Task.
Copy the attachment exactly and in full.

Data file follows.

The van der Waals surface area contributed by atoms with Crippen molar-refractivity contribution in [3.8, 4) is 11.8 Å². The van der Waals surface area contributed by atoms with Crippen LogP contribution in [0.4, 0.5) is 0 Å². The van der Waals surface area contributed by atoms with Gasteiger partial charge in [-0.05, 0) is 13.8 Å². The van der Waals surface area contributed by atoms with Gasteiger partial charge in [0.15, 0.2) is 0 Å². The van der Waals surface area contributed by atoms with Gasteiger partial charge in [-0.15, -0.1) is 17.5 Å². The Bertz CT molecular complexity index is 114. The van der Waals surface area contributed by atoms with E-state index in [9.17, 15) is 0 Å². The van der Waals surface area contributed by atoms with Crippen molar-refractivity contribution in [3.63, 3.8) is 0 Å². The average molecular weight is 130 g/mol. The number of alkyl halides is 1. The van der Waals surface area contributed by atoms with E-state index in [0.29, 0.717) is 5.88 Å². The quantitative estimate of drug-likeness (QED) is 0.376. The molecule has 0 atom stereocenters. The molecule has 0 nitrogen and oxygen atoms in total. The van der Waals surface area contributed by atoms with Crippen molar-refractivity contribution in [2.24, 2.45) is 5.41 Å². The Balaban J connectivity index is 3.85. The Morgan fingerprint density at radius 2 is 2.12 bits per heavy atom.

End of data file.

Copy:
The van der Waals surface area contributed by atoms with Crippen molar-refractivity contribution in [3.8, 4) is 11.8 Å². The van der Waals surface area contributed by atoms with Crippen LogP contribution in [0.4, 0.5) is 0 Å². The van der Waals surface area contributed by atoms with Gasteiger partial charge in [-0.05, 0) is 13.8 Å². The van der Waals surface area contributed by atoms with Gasteiger partial charge in [0.15, 0.2) is 0 Å². The van der Waals surface area contributed by atoms with Gasteiger partial charge in [-0.15, -0.1) is 17.5 Å². The Bertz CT molecular complexity index is 114. The van der Waals surface area contributed by atoms with E-state index in [9.17, 15) is 0 Å². The van der Waals surface area contributed by atoms with Crippen molar-refractivity contribution in [3.63, 3.8) is 0 Å². The average molecular weight is 130 g/mol. The number of alkyl halides is 1. The van der Waals surface area contributed by atoms with E-state index in [0.29, 0.717) is 5.88 Å². The quantitative estimate of drug-likeness (QED) is 0.376. The molecule has 0 atom stereocenters. The molecule has 0 nitrogen and oxygen atoms in total. The van der Waals surface area contributed by atoms with Crippen molar-refractivity contribution in [2.24, 2.45) is 5.41 Å². The Balaban J connectivity index is 3.85. The Morgan fingerprint density at radius 2 is 2.12 bits per heavy atom.